Flu vaccinated people are more resistant to COVID-19, but why? | Knowledge & Environment | DW

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Does a flu shot protect against COVID-19? And if so, why? These are the questions that occupy doctors, because a team of doctors led by Anna Colon from the University of Michigan came to astonishing results in a study in the American Journal of Infection Control.

The medics looked at patient data from 27,201 people from the US state of Michigan who had taken a COVID-19 test by July 15, 2020. Of these, 12,997 had previously been vaccinated against flu. It turned out that the proportion of those vaccinated against the flu who were infected with the coronavirus was slightly lower than among those not vaccinated, namely 4.0 instead of 4.9 percent.

In addition, the flu-protected patients with a coronavirus infection also had to be treated or ventilated less frequently in hospital. In addition, hospital stays were shorter on average. In terms of mortality, however, there were no significant differences between the two comparison groups.

What influence does the innate immune defense have?

The key question for professionals is: is there a medical and a microbiological explanation for this? This could be the innate immune defense, for example, which the vaccination may activate. It works independently of the learned antibody immunity, which in the fight against COVID-19 mainly attacks the characteristic spike protein and thus makes the virus harmless.

The innate immune defense, which may be stimulated by the vaccination, on the other hand, consists of a number of different elements. These react rather unspecifically to intruders or foreign bodies. This standing army of our immune defense includes phyagocytes and dendritic cells (scavenger cells), but also various cytokines (proteins that play a role in immune reactions and inflammatory processes) as well as T and B leukocytes (white blood cells).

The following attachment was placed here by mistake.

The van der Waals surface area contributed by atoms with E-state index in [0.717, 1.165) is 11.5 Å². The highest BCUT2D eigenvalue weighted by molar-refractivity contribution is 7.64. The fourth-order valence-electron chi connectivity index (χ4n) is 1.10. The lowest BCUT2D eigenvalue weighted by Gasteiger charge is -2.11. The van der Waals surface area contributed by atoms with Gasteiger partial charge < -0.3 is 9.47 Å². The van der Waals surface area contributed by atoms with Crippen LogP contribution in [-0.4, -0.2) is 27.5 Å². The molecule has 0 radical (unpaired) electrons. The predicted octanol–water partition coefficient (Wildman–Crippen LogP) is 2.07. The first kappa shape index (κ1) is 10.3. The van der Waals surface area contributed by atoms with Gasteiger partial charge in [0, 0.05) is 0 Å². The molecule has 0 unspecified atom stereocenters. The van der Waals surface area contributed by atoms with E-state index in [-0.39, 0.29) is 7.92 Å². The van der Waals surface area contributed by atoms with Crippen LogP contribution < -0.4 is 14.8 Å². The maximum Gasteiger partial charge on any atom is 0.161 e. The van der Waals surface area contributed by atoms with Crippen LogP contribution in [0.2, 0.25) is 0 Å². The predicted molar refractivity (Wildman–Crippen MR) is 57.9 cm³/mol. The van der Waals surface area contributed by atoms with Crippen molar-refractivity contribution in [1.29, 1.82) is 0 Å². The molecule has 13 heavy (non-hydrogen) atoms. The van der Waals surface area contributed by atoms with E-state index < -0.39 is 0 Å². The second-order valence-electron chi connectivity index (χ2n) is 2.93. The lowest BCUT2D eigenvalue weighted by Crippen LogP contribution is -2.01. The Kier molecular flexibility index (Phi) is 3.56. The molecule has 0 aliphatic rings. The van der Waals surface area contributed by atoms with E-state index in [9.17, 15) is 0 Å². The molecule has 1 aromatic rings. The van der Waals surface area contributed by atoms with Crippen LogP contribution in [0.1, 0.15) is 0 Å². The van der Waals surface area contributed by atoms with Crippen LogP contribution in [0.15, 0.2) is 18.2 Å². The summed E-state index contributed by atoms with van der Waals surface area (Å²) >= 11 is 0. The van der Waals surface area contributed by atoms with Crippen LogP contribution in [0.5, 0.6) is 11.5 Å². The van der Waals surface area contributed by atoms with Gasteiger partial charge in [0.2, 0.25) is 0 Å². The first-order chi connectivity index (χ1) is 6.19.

It is known from measles vaccination, for example, that various vaccinations are generally good for the immune system. Epidemiological studies have shown years ago that vaccinated children still had a higher immunity to a large number of pathogens than non-vaccinated children long after vaccination.

Or is it just correlation?

However, it is also conceivable that fewer people with the flu vaccination have contracted COVID-19 because they behaved more cautiously than those who were not vaccinated. Usually, more people from risk groups (senior citizens and people with previous illnesses) are vaccinated against the flu than young and healthy people. In the USA, for example, many senior citizens and retirees had already voluntarily isolated themselves last year while other people still had to work.

Two pieces of evidence speak against such a correlation: Seniors typically also show more severe COVID-19 disease courses, which was not the case in the Michigan study. In addition, there is a non-peer-reviewed preliminary study from last year that suggests an immunological explanation: COVID-19 was significantly less common among Dutch hospital employees who had received a flu vaccination in winter 2019/2020 than among those who who were not vaccinated.

And in these two groups there were no seniors over 70 years of age, all of the examined were employed and had correspondingly many contact encounters.





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https://www.dw.com/de/grippe-geimpfte-sind-wehrhafter-gegen-covid-19-aber-warum/a-57017366

Flu vaccinated people resistant COVID19 Knowledge Environment

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